Mapping the condition of macadamia tree crops using multi-spectral UAV and WorldView-3 imagery

Kasper Johansen, Qibin Duan, Yu-Hsuan Tu, Chris Searle, Yu Hsuan Tu, Stuart Phinn, Andrew Robson, Matthew McCabe

Research output: Contribution to journalArticlepeer-review

40 Scopus citations


Australia is one of the world’s largest producers of macadamia nuts. As macadamia trees can take up to 15 years to mature and produce maximum yield, it is important to optimize tree condition. Field based assessment of macadamia tree condition is time-consuming and often inconsistent. Using remotely sensed imagery may allow for faster, more extensive, and more consistent assessment of macadamia tree condition. To identify individual macadamia tree crowns, high spatial resolution imagery is required. Hence, the objective of this work was to develop and test an approach to map the condition of individual macadamia tree crowns using both multispectral Unmanned Aerial Vehicle (UAV) and WorldView-3 imagery for different macadamia varieties and three different sites located near Bundaberg, Australia. A random forest classifier, based on all available spectral bands and selected vegetation indices was used to predict five condition categories, ranging from excellent (category 1) to poor (category 5). Various combinations of the developed models were tested between the three sites and over time. The results showed that the multi-spectral WorldView-3 imagery produced the lowest out of bag (OOB) classification errors in most cases. However, for both the UAV and the WorldView-3 imagery, more than 98.5% of predicted macadamia condition categories were either correctly mapped or offset by a single category out of the five condition categories (excellent, good, moderate, fair and poor) for trees of the same variety and at one point in time. Multi-temporally, the WorldView-3 imagery performed better than the UAV data for predicting the condition of the same macadamia tree variety. Applying a model from one site to another site with the same macadamia tree variety produced OOB classification between 31.20 and 42.74%, but with > 98.63% of trees predicted within a single condition category. Importantly, models trained based on one type of macadamia tree variety could not be successfully applied to a site with another variety. The developed classification models may be used as a decision and management support tool for the macadamia industry to inform management practices and improve on-demand irrigation, fertilization, and pest inspection at the individual tree level.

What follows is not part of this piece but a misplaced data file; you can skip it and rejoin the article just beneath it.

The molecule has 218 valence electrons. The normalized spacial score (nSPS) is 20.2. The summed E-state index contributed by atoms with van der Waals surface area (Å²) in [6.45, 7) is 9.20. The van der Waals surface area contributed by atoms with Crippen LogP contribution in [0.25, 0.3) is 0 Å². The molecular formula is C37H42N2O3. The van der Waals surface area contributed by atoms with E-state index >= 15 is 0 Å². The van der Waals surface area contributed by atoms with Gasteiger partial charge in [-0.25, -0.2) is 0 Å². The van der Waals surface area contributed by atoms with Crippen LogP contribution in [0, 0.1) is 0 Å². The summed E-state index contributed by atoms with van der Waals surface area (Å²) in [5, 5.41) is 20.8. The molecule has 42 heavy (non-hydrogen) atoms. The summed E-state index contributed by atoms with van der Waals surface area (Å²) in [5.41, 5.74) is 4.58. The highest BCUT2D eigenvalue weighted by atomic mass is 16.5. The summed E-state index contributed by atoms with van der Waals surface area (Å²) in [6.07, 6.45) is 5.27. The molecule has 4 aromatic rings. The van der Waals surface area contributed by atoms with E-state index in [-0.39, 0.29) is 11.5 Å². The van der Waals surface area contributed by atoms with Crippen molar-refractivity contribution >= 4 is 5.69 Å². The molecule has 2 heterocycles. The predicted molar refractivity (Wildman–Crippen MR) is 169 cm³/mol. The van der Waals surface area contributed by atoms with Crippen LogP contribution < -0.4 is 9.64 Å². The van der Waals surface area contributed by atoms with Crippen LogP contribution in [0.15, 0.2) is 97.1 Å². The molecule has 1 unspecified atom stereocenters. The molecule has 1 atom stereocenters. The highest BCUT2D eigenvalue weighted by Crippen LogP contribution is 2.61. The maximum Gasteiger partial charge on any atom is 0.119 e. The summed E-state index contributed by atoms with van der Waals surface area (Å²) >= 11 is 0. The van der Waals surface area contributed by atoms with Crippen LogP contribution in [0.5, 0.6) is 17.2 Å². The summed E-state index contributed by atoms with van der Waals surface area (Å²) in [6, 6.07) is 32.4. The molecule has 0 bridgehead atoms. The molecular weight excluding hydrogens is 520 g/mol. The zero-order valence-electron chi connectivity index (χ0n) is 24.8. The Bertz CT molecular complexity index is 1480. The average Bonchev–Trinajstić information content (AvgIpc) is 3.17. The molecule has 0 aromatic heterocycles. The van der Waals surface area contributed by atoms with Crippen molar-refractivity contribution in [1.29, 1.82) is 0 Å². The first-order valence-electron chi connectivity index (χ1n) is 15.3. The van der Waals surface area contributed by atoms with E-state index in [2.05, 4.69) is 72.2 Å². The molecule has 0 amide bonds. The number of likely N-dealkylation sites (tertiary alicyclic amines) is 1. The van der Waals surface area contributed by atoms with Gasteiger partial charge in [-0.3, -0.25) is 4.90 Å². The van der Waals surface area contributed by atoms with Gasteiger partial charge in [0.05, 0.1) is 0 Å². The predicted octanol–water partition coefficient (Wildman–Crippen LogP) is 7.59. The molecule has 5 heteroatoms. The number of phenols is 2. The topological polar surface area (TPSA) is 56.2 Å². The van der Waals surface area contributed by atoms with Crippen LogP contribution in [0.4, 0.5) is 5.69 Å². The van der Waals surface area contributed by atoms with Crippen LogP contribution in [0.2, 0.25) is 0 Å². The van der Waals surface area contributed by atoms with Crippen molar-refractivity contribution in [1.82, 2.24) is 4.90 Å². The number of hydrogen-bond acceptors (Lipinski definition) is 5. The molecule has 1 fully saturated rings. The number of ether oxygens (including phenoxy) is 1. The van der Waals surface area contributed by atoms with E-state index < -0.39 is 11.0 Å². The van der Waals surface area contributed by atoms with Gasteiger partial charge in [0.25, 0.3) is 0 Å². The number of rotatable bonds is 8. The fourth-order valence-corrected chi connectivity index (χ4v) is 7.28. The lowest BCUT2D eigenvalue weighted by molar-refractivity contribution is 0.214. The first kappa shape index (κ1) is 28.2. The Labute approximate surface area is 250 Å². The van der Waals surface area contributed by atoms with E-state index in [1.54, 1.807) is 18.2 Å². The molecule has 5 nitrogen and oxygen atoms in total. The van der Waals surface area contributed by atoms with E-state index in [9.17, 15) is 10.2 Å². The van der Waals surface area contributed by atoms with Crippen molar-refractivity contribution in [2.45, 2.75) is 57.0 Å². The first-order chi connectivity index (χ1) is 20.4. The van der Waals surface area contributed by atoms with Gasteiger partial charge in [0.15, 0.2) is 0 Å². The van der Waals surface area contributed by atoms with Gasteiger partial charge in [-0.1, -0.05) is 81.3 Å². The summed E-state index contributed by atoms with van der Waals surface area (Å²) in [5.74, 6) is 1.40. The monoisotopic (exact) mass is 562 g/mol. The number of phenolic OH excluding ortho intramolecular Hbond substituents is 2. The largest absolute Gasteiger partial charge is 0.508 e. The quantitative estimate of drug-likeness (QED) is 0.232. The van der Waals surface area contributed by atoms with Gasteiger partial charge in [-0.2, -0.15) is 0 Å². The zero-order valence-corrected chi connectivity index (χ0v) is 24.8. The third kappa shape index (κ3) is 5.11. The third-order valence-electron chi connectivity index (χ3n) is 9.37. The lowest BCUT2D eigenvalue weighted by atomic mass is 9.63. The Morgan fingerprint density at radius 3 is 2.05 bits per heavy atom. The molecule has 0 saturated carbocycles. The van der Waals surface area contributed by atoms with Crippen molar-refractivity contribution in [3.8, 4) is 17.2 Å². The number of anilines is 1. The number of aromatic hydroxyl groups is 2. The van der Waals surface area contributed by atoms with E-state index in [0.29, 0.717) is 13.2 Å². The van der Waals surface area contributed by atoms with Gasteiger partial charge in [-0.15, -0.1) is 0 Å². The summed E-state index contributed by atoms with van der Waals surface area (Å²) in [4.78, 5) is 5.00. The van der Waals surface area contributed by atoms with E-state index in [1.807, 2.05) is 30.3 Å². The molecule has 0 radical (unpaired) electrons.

Original languageEnglish (US)
Pages (from-to)28-40
Number of pages13
JournalISPRS Journal of Photogrammetry and Remote Sensing
StatePublished - May 20 2020

Bibliographical note

KAUST Repository Item: Exported on 2020-10-01
Acknowledgements: This research was funded by the Department of Agriculture and Water Resources, Australian Government as part of its Rural R&D for Profit Program and Horticulture Innovation Australia Ltd., grant number ST15002 “Multi-Scale Monitoring Tools for Managing Australian Tree Crops – Industry Meets Innovation”. We would like to acknowledge the support of the Australian Research Council Centre of Excellence for Mathematical and Statistical Frontiers (ACEMS), under grant number CE140100049. We also acknowledge the farmers at the Welcome Creek and 1019 Moore Park Road macadamia sites in Bundaberg for allowing us access to collect field and UAV data. Prof Matthew F. McCabe and Dr Kasper Johansen were supported by KAUST.


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